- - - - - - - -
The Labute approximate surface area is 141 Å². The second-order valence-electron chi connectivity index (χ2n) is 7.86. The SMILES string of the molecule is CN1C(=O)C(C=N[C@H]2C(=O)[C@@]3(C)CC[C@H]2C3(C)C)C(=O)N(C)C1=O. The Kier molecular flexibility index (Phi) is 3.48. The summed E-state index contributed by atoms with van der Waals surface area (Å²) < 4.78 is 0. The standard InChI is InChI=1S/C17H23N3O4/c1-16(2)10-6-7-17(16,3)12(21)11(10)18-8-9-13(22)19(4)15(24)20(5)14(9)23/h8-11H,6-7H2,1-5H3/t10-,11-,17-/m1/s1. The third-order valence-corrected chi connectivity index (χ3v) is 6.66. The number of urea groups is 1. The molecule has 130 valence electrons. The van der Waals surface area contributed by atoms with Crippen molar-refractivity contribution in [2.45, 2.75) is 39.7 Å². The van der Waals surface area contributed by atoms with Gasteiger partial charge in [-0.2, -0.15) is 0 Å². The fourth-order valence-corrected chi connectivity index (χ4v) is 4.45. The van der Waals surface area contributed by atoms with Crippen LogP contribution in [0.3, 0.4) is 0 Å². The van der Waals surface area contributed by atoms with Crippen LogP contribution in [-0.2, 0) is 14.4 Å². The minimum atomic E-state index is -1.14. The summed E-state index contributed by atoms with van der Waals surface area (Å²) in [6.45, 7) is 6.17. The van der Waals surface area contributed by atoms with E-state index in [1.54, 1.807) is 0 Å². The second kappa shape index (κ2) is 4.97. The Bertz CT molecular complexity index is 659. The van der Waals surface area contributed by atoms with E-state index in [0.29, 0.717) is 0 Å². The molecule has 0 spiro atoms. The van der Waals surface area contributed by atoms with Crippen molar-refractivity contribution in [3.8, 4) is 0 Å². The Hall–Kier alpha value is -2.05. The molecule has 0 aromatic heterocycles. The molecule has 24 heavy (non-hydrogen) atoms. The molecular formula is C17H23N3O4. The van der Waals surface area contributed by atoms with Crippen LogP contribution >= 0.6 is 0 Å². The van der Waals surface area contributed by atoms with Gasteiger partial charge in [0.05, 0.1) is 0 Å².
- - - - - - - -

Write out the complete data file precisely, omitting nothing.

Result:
The Labute approximate surface area is 141 Å². The second-order valence-electron chi connectivity index (χ2n) is 7.86. The SMILES string of the molecule is CN1C(=O)C(C=N[C@H]2C(=O)[C@@]3(C)CC[C@H]2C3(C)C)C(=O)N(C)C1=O. The Kier molecular flexibility index (Phi) is 3.48. The summed E-state index contributed by atoms with van der Waals surface area (Å²) < 4.78 is 0. The standard InChI is InChI=1S/C17H23N3O4/c1-16(2)10-6-7-17(16,3)12(21)11(10)18-8-9-13(22)19(4)15(24)20(5)14(9)23/h8-11H,6-7H2,1-5H3/t10-,11-,17-/m1/s1. The third-order valence-corrected chi connectivity index (χ3v) is 6.66. The number of urea groups is 1. The molecule has 130 valence electrons. The van der Waals surface area contributed by atoms with Crippen molar-refractivity contribution in [2.45, 2.75) is 39.7 Å². The van der Waals surface area contributed by atoms with Gasteiger partial charge in [-0.2, -0.15) is 0 Å². The fourth-order valence-corrected chi connectivity index (χ4v) is 4.45. The van der Waals surface area contributed by atoms with Crippen LogP contribution in [0.3, 0.4) is 0 Å². The van der Waals surface area contributed by atoms with Crippen LogP contribution in [-0.2, 0) is 14.4 Å². The minimum atomic E-state index is -1.14. The summed E-state index contributed by atoms with van der Waals surface area (Å²) in [6.45, 7) is 6.17. The van der Waals surface area contributed by atoms with E-state index in [1.54, 1.807) is 0 Å². The second kappa shape index (κ2) is 4.97. The Bertz CT molecular complexity index is 659. The van der Waals surface area contributed by atoms with E-state index in [0.29, 0.717) is 0 Å². The molecule has 0 spiro atoms. The van der Waals surface area contributed by atoms with Crippen molar-refractivity contribution in [3.8, 4) is 0 Å². The Hall–Kier alpha value is -2.05. The molecule has 0 aromatic heterocycles. The molecule has 24 heavy (non-hydrogen) atoms. The molecular formula is C17H23N3O4. The van der Waals surface area contributed by atoms with Crippen LogP contribution >= 0.6 is 0 Å². The van der Waals surface area contributed by atoms with Gasteiger partial charge in [0.05, 0.1) is 0 Å².